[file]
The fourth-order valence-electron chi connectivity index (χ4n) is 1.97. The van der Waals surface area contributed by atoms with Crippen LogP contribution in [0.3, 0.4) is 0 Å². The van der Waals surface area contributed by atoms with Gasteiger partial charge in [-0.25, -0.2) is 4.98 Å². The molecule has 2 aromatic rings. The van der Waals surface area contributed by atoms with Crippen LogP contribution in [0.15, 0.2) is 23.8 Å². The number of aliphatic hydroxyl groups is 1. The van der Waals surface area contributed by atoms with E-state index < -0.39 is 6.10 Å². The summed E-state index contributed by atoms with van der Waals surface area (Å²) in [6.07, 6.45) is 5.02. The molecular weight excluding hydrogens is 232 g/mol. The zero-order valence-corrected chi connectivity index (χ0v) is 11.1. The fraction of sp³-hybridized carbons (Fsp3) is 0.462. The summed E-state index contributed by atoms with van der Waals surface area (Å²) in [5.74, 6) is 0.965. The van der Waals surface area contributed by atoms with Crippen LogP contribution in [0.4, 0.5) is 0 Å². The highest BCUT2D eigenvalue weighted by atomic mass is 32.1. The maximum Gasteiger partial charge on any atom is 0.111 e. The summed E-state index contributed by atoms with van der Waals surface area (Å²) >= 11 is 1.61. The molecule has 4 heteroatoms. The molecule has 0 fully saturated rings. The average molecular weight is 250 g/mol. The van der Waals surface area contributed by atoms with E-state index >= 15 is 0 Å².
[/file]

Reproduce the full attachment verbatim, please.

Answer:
The fourth-order valence-electron chi connectivity index (χ4n) is 1.97. The van der Waals surface area contributed by atoms with Crippen LogP contribution in [0.3, 0.4) is 0 Å². The van der Waals surface area contributed by atoms with Gasteiger partial charge in [-0.25, -0.2) is 4.98 Å². The molecule has 2 aromatic rings. The van der Waals surface area contributed by atoms with Crippen LogP contribution in [0.15, 0.2) is 23.8 Å². The number of aliphatic hydroxyl groups is 1. The van der Waals surface area contributed by atoms with E-state index < -0.39 is 6.10 Å². The summed E-state index contributed by atoms with van der Waals surface area (Å²) in [6.07, 6.45) is 5.02. The molecular weight excluding hydrogens is 232 g/mol. The zero-order valence-corrected chi connectivity index (χ0v) is 11.1. The fraction of sp³-hybridized carbons (Fsp3) is 0.462. The summed E-state index contributed by atoms with van der Waals surface area (Å²) in [5.74, 6) is 0.965. The van der Waals surface area contributed by atoms with Crippen LogP contribution in [0.4, 0.5) is 0 Å². The highest BCUT2D eigenvalue weighted by atomic mass is 32.1. The maximum Gasteiger partial charge on any atom is 0.111 e. The summed E-state index contributed by atoms with van der Waals surface area (Å²) >= 11 is 1.61. The molecule has 4 heteroatoms. The molecule has 0 fully saturated rings. The average molecular weight is 250 g/mol. The van der Waals surface area contributed by atoms with E-state index >= 15 is 0 Å².